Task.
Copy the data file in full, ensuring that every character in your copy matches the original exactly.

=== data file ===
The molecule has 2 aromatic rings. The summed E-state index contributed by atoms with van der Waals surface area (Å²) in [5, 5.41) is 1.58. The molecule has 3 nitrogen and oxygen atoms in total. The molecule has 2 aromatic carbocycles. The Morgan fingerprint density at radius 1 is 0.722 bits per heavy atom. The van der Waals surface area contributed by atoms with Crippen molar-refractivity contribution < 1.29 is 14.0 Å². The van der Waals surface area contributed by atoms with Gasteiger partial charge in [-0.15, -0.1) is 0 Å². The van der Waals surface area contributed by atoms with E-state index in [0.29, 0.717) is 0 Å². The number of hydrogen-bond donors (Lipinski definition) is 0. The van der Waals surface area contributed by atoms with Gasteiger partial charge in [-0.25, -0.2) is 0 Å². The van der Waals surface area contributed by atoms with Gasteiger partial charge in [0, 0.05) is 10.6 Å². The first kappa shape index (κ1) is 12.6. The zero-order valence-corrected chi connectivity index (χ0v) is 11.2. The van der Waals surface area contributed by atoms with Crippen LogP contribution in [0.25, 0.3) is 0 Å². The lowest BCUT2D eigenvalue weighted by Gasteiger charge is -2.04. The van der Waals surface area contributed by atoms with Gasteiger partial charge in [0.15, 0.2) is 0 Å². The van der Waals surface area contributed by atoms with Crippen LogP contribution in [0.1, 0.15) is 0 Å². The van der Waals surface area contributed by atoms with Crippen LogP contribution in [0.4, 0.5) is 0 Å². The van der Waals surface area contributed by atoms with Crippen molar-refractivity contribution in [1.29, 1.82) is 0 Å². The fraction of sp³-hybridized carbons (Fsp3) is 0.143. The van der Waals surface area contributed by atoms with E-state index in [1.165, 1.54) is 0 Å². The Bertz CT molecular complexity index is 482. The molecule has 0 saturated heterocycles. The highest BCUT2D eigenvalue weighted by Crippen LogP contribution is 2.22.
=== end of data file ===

The molecule has 2 aromatic rings. The summed E-state index contributed by atoms with van der Waals surface area (Å²) in [5, 5.41) is 1.58. The molecule has 3 nitrogen and oxygen atoms in total. The molecule has 2 aromatic carbocycles. The Morgan fingerprint density at radius 1 is 0.722 bits per heavy atom. The van der Waals surface area contributed by atoms with Crippen molar-refractivity contribution < 1.29 is 14.0 Å². The van der Waals surface area contributed by atoms with Gasteiger partial charge in [-0.15, -0.1) is 0 Å². The van der Waals surface area contributed by atoms with E-state index in [0.29, 0.717) is 0 Å². The number of hydrogen-bond donors (Lipinski definition) is 0. The van der Waals surface area contributed by atoms with Gasteiger partial charge in [-0.25, -0.2) is 0 Å². The van der Waals surface area contributed by atoms with Gasteiger partial charge in [0, 0.05) is 10.6 Å². The first kappa shape index (κ1) is 12.6. The zero-order valence-corrected chi connectivity index (χ0v) is 11.2. The van der Waals surface area contributed by atoms with Crippen LogP contribution in [0.25, 0.3) is 0 Å². The lowest BCUT2D eigenvalue weighted by Gasteiger charge is -2.04. The van der Waals surface area contributed by atoms with Gasteiger partial charge in [0.15, 0.2) is 0 Å². The van der Waals surface area contributed by atoms with Crippen LogP contribution in [0.1, 0.15) is 0 Å². The van der Waals surface area contributed by atoms with Crippen LogP contribution in [0.4, 0.5) is 0 Å². The van der Waals surface area contributed by atoms with Crippen molar-refractivity contribution in [1.29, 1.82) is 0 Å². The fraction of sp³-hybridized carbons (Fsp3) is 0.143. The van der Waals surface area contributed by atoms with E-state index in [1.165, 1.54) is 0 Å². The Bertz CT molecular complexity index is 482. The molecule has 0 saturated heterocycles. The highest BCUT2D eigenvalue weighted by Crippen LogP contribution is 2.22.